Could it be internationalists in the media actually want the terrorists to prevail in order to undermine America’s predominance in world affairs in favor of global agencies and institutions more in line with their socialistic agenda? They hope to accomplish their goal in part by creating sympathy for the very fanatics who share their goal of destroying Western Christendom.

Thing is, though, the laws of revolution dictate that eventually those seizing power will eventually turn on and consume their vocal advocates in the intelligentsia. Those rooting for the terrorist rabble would be among the first eliminated and their livelihood’s based upon the free propagation of ideas abolished should these fanatics ever come to power. (Apart from permitting multiple wives, I guess Islamist rule is not without a few other benefits.)

The events taking place at Abu Gahrib Prison won’t be recorded as the proudest moment in U.S. military history. But neither do such unfortunate incidents characterize all Iraqi encounters with American armed forces. For some kind of amicable reporte has had to be established arising from kindness on the part of Americans if civilized Iraqis are clamoring to experience our troops’ chapel services.

Copyright 2004 by

Frederick Meekins

American WorldView Dispatch

Garfield Deemed Insensitive By Racemongers

Preferential Parking Another Handout Demanded By Crabby Pregnant Women

Wednesday, June 09, 2004

Healthy Woman Euthanized

Tattoos Can Give You AIDS

Sunday, June 06, 2004

Bulldozers Prove Too Dangerous For Human Usage

This is why we need to ban bulldozers all together. One dozer rampage is one dozer rampage too many. Sure dozers have their legitmate functions, but there is just too much of a possibility that they might be misused. Times have changed; bulldozers might have been needed in the past but now serve no legitimate function. We just can't take that chance. I hope you will join me in this bipartisan effort. Think of the children.
Copyright 2004 by Frederick Meekins

Thursday, June 03, 2004

Spike TV Less Respect For Continuity Than Even Trek Writers

Star Trek is no doubt one of the most vibrant imaginary universes to be found in science fiction due to the franchise’s intriguing characters and willingness to explore the importance of moral values while most shows on TV won’t even acknowledge their existence. But despite the complexity of this mythos, continuity and consistency have never exactly been a top priority of its visionaries and imagineers.

Early on in Star Trek: The Next Generation, its hinted at that the Klingons had joined the Federation; yet later on it seems they are not part of that cosmic body but merely allied with it when it suits the Empire’s interests. Some have argued that the current series, Enterprise, barely fits into Trek orthodoxy at all since up until a few years ago it was assumed that Captain Kirk’s spaceship was the first interstellar vessel to bare that name. The failure to synchronize the various interpretations and versions has become so obvious to a number of fans that many of the novels publish a disclaimer that these books might not even fit into official Trek canon.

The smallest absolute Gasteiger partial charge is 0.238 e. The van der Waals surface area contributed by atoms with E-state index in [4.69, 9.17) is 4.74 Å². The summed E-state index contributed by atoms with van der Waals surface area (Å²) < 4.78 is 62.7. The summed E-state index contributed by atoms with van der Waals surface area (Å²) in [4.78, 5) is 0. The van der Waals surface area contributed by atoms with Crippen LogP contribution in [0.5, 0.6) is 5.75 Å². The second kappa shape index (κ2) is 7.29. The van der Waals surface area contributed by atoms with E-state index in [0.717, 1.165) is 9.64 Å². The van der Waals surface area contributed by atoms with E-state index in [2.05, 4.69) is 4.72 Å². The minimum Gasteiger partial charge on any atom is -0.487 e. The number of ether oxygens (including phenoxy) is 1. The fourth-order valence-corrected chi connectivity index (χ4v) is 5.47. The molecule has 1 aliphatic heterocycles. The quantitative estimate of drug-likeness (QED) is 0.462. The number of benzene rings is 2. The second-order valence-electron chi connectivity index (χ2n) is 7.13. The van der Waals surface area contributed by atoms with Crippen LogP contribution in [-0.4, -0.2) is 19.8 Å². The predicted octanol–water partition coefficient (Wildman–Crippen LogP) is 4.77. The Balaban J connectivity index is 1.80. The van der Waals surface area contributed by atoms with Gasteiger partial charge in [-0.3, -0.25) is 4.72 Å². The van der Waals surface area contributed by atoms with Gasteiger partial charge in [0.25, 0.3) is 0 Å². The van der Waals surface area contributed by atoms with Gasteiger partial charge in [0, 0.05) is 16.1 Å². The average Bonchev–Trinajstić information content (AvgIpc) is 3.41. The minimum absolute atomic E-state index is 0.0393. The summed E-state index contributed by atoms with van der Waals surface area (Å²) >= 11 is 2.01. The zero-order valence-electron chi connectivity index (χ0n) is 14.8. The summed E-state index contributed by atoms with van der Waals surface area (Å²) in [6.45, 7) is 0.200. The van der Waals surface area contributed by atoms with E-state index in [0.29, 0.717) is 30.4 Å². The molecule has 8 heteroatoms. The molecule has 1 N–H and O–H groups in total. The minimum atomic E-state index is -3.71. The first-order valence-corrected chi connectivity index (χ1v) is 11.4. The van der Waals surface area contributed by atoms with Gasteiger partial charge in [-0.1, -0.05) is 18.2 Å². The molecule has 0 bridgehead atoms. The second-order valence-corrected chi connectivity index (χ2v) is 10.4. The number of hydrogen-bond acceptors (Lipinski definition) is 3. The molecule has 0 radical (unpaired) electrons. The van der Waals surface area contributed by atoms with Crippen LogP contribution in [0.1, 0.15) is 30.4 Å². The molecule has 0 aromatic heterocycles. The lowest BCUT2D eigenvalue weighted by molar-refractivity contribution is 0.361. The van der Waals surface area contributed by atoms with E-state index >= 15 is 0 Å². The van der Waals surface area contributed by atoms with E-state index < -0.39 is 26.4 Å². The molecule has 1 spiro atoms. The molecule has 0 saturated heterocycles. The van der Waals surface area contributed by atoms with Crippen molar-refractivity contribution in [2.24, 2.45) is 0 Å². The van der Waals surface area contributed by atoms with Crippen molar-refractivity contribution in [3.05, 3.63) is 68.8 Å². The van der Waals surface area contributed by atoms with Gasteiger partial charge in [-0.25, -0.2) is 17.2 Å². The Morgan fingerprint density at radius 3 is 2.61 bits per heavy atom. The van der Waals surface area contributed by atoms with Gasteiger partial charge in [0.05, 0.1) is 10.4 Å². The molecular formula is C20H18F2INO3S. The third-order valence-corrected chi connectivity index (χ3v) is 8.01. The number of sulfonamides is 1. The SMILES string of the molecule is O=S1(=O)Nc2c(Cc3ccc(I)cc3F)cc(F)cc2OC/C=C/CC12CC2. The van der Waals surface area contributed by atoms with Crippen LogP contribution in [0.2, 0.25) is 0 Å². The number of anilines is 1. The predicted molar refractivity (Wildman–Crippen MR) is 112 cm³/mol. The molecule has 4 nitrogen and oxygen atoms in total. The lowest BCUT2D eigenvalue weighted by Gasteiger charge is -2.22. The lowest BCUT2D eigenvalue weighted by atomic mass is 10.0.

Recently Spike TV began airing episodes of Star Trek: Deep Space Nine. Though not the most popular Trek series since unlike other versions it’s set on a space station rather than a ship (thus considerably curtailing the opportunity to explore strange worlds and all that other), the program is not without its compelling aspects since as an orbital habitat the stories deal more with how interplanetary relations and politics develop over time.

Since it had been awhile since I had seen the show, I was anticipating seeing the episodes in order because, even though each is a self-contained one or two part story, many contain interconnected plot elements contributing to a larger comprehensive narrative spanning the course of the series.

The series begins with the Federation assisting the Bajorans after the withdrawal of the Cardassians. A wormhole cutting across the galaxy is discovered, making Bajor a strategically important planet.

As the newly discovered quadrant of the Milky Way is explored, those exploring it increasingly hear about an unfamiliar power known as the Dominion. They are unveiled at the end of the second and beginning of the third season.

Tensions build between the Federation and the Dominion throughout the third season, only to be downplayed as a war breaks out between the Klingons and Cardassians, shattering the alliance between the Klingons and the Federation. It eventually comes out that the Klingons were manipulated by the Dominion into the war with the Cardassians.

The Cardassian and Romulan intelligence services, the Obsidian Order and the Tal Shiar, try to launch a surprise attack against the Dominion but have their respective fleets wiped out as the Dominion was waiting for them. The Dominion vows vengeance against the Cardassians.

The Federation, Klingons, and Cardassians prepare for a Dominion assault on Cardassia only to learn that an influential Cardassian military officer has struck a deal with the Dominion for Cardassia to join the Dominion as a subservient Vichy-style puppet regime. The last season or so focuses on the war between the Federation, Klingons, and eventually the Romulans against the Dominion, Cardassians, and Breen.

As non-Trekkies or even Trekkies not fond of Deep Space Nine can deduce, enjoyment of the series is optimized when rebroadcasts are viewed in order. Things seemed to be going well with the first season’s worth episodes and perhaps a few into the next. However, it really grabbed my attention when the episode aired was the one where the crew finds what turns out to be a Jem Hadar baby.